Sunday Morning Game Plan: Debt Payoff



Last week, we discussed building our debt trackers. By now, you should have a track of debt, and be able to review your financial situation for the week.  With that in mind, we’re going to look at two methods for paying off debt, Snowball  and Avalanche, and their similarities and differences.  These two methods provide a foundation for debt elimination that many people use to make progress on the path to being financially independent.

First, we have the snowball method. This approach involves taking your debts, and ordering them from smallest to largest in terms of their dollar values, and paying them off in that order, rolling the payments from the completed debts into the next. The idea behind this method is that the psychological aspects of eliminating smaller debts provides people with enough gratification early on in the process that they will stick with it long enough to pay off their debts.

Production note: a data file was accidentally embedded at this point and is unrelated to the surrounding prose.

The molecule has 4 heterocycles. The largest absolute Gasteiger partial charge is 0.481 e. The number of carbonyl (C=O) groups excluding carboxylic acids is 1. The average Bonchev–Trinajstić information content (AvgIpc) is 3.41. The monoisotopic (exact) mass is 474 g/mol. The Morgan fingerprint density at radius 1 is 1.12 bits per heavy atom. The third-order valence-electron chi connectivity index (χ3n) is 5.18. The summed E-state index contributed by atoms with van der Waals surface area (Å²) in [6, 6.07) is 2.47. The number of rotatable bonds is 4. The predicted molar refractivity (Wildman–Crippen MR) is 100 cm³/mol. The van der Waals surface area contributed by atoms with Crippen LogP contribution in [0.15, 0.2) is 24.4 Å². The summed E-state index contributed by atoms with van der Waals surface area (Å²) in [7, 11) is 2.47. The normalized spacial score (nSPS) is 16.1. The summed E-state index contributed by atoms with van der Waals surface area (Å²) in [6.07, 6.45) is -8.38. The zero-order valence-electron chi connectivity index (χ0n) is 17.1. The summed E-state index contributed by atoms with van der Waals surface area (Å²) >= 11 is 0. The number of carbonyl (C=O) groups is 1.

Alternatively, the other approach is the avalanche method, which orders debts by their interest rates. Like the snowball method, rolling the payments from completed debts into the next debt until all debts are paid off.  While this method is less likely to result in paying off some debts quicker, the advantage is that it reduces the amount of interest paid, and the amount you pay overall.

An example of this would be saying you had $1500 per month set aside for paying off three debts: Two Loans (with interest rates) of $10,000 (5%) and $10500 (7%) and a $78,000 (3.65%) mortgage. The snowball method would tell you to concentrate your additional money each month on the $10,000 loan, while the avalanche method would tell you to pay off the $10,500 loan first. The difference between the two methods would be about $129.00 saved in interest. If you’d like to try this out with more simulations, has a calculator available where you can plug in all of your debts and see how it works for your personalized situation.